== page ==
Turkey woos foreign firms as global supply crunch bites

With record exports in 2021, Turkey dreams of becoming the ‘world’s factory’ at the gates of Europe, helped by multinational companies seeking to bring production closer to their markets

There is a silver lining to the global supply chain crunch for Turkey: The country is becoming an attractive alternative at the gates of Europe for foreign firms.

Turkey is seizing its geographic advantage to woo companies as the skyrocketing cost of sea freight and pandemic-related disruptions to supply chains push some European companies to reduce their dependence on Asia.

President Recep Tayyip Erdoğan has promoted a new slogan for exports: “Made in Turkiye,” marketing products in Turkish instead of the internationally known “Made in Turkey.”

The country’s exports reached a record $225.4 billion (TL 3.07 trillion) last year, with a target of $300 billion set for 2023.

“Many international companies are taking action to supply more from Turkey,” Burak Dağlıoğlu, head of the presidency’s investment office, told Agence France-Presse (AFP).

He said the country offers automakers or textile companies a “competitive talent pool, sophisticated industrial competencies, well-developed services industries, perfect geographic location and state-of-the-art logistic infrastructure.”

Furniture retail company Ikea announced last year it wanted to move part of its production to Turkey.

The Italian clothing group Benetton told AFP it wants to “increase its production volumes in countries closer to Europe, including Turkey.”

Peter Wolters, vice-chairperson of the Netherlands-Turkey Chamber of Commerce, said the business group received “requests from the household and garden sector, textile and fashion and also yacht building industry who search for new partners in Turkey.”

Japanese electronics contractor Kaga Electronics is going to build a factory in Turkey, shifting a portion of the production from China and Southeast Asia, it also said back in December.

The company said it hopes to take advantage of Turkey’s strategic location and expand the Middle East and Europe orders. “Kaga hopes to leverage its new production base to win orders related to auto-related parts as well,” it said.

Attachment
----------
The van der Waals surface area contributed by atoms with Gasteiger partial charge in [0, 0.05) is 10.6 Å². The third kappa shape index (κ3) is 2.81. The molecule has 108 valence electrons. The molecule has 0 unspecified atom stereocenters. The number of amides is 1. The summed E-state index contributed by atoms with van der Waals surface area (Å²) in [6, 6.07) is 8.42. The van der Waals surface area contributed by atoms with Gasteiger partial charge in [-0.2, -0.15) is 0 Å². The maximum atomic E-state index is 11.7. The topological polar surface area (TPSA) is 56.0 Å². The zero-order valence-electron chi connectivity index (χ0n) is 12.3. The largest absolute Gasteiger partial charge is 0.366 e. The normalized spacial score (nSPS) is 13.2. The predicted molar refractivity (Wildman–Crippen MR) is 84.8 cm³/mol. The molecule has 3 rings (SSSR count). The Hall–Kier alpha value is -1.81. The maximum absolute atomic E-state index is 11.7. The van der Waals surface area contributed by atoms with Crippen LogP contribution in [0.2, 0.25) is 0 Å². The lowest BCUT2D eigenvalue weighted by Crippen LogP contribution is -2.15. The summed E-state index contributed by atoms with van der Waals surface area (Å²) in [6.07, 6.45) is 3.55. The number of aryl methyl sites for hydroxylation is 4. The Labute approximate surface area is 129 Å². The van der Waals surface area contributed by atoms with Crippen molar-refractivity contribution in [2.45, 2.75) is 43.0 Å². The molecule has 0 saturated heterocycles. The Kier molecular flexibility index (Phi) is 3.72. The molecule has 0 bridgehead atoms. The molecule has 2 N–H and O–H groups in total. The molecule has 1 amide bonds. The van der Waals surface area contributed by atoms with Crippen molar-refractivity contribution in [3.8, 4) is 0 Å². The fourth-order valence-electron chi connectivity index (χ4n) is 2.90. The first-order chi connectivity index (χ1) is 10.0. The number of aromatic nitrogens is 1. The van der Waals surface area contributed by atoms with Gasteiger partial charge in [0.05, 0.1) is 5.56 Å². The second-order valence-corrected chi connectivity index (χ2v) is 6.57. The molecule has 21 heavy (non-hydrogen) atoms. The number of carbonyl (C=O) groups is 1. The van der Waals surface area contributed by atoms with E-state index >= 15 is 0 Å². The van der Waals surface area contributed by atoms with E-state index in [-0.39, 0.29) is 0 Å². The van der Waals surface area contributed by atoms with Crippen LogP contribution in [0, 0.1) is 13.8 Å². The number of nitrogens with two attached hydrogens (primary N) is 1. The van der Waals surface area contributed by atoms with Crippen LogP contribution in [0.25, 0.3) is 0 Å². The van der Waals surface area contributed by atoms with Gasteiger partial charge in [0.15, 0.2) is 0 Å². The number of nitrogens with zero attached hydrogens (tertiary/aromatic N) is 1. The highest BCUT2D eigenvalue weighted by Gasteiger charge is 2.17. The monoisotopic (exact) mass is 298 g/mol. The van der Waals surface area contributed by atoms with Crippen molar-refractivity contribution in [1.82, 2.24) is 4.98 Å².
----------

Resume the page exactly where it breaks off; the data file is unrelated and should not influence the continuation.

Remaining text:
Soaring freight costs

It has become extremely expensive to ship goods from Asia.

As a result of container shortages, the cost of freight between China and northern Europe has increased ninefold since February 2020, according to the Freightos Baltic Index.

While a cargo ship can take weeks to travel from Asia to Europe, Turkey is only three days away by truck.

A study by the McKinsey consulting group published in November placed Turkey in the third position among countries with the best potential for textile supplies by 2025, behind Bangladesh and Vietnam but ahead of Indonesia and China.

“Apparel companies are also looking to change their sourcing-country mix … to secure the supply chain,” the global report’s authors wrote.

The report said Turkey offers “cheaper production costs due to a declining lira.”

The lira has fallen by 44% against the dollar since 2021.

Erdoğan has been endorsing a model based on lower borrowing costs, which he says will boost production, employment and exports, and also eventually help Turkey solve its chronic current account deficit problem and contribute to stabilizing the Turkish lira.

The declining lira is, however, problematic for several industries due to the country’s dependence on imports for energy and raw materials.

“It’s not like Russia, for example, which has extensive raw materials,” said Roger Kelly, leading regional economist covering Turkey and Russia at the European Bank for Reconstruction and Development (EBRD).

He said Turkey also faces competition from countries within the European Union.

“I don’t think we should ignore those countries in southeast Europe like Romania or Bulgaria, which are actually in the EU which helps them to a certain degree – and also have low production costs and strong production bases as well.”


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